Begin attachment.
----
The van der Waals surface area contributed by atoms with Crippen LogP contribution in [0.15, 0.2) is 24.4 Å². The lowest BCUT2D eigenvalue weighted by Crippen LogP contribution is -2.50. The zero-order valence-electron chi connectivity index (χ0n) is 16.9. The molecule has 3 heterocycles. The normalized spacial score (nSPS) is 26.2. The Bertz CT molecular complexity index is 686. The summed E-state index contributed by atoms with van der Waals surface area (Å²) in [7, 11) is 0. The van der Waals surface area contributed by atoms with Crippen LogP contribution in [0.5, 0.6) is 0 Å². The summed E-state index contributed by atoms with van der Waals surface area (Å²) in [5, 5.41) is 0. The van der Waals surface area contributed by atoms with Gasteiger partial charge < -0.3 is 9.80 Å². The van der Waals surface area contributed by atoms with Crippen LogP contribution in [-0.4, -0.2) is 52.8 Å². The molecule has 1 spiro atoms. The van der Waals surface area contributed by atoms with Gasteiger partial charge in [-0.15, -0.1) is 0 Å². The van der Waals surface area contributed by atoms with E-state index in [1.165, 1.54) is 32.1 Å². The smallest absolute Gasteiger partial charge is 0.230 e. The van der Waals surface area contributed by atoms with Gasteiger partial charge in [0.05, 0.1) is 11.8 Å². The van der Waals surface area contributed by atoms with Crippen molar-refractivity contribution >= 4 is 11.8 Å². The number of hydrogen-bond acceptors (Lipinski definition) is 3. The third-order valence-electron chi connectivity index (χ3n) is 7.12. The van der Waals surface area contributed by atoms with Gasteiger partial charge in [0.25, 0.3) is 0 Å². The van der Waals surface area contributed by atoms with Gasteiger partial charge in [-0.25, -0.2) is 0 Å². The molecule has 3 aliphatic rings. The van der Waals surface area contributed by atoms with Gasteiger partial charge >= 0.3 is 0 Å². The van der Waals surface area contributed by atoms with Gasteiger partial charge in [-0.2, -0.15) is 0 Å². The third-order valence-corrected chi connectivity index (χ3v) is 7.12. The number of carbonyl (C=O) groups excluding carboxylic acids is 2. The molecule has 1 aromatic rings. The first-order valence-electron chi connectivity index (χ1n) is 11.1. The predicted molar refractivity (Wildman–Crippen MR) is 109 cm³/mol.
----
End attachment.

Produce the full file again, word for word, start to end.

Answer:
The van der Waals surface area contributed by atoms with Crippen LogP contribution in [0.15, 0.2) is 24.4 Å². The lowest BCUT2D eigenvalue weighted by Crippen LogP contribution is -2.50. The zero-order valence-electron chi connectivity index (χ0n) is 16.9. The molecule has 3 heterocycles. The normalized spacial score (nSPS) is 26.2. The Bertz CT molecular complexity index is 686. The summed E-state index contributed by atoms with van der Waals surface area (Å²) in [7, 11) is 0. The van der Waals surface area contributed by atoms with Crippen LogP contribution in [0.5, 0.6) is 0 Å². The summed E-state index contributed by atoms with van der Waals surface area (Å²) in [5, 5.41) is 0. The van der Waals surface area contributed by atoms with Gasteiger partial charge < -0.3 is 9.80 Å². The van der Waals surface area contributed by atoms with Crippen LogP contribution in [-0.4, -0.2) is 52.8 Å². The molecule has 1 spiro atoms. The van der Waals surface area contributed by atoms with Gasteiger partial charge in [-0.15, -0.1) is 0 Å². The van der Waals surface area contributed by atoms with E-state index in [1.165, 1.54) is 32.1 Å². The smallest absolute Gasteiger partial charge is 0.230 e. The van der Waals surface area contributed by atoms with Gasteiger partial charge in [0.05, 0.1) is 11.8 Å². The van der Waals surface area contributed by atoms with Crippen molar-refractivity contribution >= 4 is 11.8 Å². The number of hydrogen-bond acceptors (Lipinski definition) is 3. The third-order valence-electron chi connectivity index (χ3n) is 7.12. The van der Waals surface area contributed by atoms with Gasteiger partial charge in [0.25, 0.3) is 0 Å². The van der Waals surface area contributed by atoms with Gasteiger partial charge in [-0.25, -0.2) is 0 Å². The molecule has 3 aliphatic rings. The van der Waals surface area contributed by atoms with Gasteiger partial charge >= 0.3 is 0 Å². The van der Waals surface area contributed by atoms with Gasteiger partial charge in [-0.2, -0.15) is 0 Å². The third-order valence-corrected chi connectivity index (χ3v) is 7.12. The number of carbonyl (C=O) groups excluding carboxylic acids is 2. The molecule has 1 aromatic rings. The first-order valence-electron chi connectivity index (χ1n) is 11.1. The predicted molar refractivity (Wildman–Crippen MR) is 109 cm³/mol.